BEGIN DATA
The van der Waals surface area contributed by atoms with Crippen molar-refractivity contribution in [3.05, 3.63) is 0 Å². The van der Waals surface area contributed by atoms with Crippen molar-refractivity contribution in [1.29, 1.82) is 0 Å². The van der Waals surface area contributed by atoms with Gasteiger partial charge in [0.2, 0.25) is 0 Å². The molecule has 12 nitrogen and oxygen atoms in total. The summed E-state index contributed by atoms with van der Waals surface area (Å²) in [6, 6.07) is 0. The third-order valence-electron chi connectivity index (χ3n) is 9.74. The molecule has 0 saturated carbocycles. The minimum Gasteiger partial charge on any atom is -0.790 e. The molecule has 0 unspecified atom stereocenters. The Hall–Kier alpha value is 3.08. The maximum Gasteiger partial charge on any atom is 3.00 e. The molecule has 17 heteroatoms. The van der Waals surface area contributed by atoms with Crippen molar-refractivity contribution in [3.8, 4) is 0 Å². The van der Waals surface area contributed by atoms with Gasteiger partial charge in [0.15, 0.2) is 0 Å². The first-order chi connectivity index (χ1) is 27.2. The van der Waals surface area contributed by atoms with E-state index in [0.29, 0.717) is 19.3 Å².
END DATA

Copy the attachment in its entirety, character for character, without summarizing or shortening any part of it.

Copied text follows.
The van der Waals surface area contributed by atoms with Crippen molar-refractivity contribution in [3.05, 3.63) is 0 Å². The van der Waals surface area contributed by atoms with Crippen molar-refractivity contribution in [1.29, 1.82) is 0 Å². The van der Waals surface area contributed by atoms with Gasteiger partial charge in [0.2, 0.25) is 0 Å². The molecule has 12 nitrogen and oxygen atoms in total. The summed E-state index contributed by atoms with van der Waals surface area (Å²) in [6, 6.07) is 0. The third-order valence-electron chi connectivity index (χ3n) is 9.74. The molecule has 0 saturated carbocycles. The minimum Gasteiger partial charge on any atom is -0.790 e. The molecule has 0 unspecified atom stereocenters. The Hall–Kier alpha value is 3.08. The maximum Gasteiger partial charge on any atom is 3.00 e. The molecule has 17 heteroatoms. The van der Waals surface area contributed by atoms with Crippen molar-refractivity contribution in [3.8, 4) is 0 Å². The van der Waals surface area contributed by atoms with Gasteiger partial charge in [0.15, 0.2) is 0 Å². The first-order chi connectivity index (χ1) is 27.2. The van der Waals surface area contributed by atoms with E-state index in [0.29, 0.717) is 19.3 Å².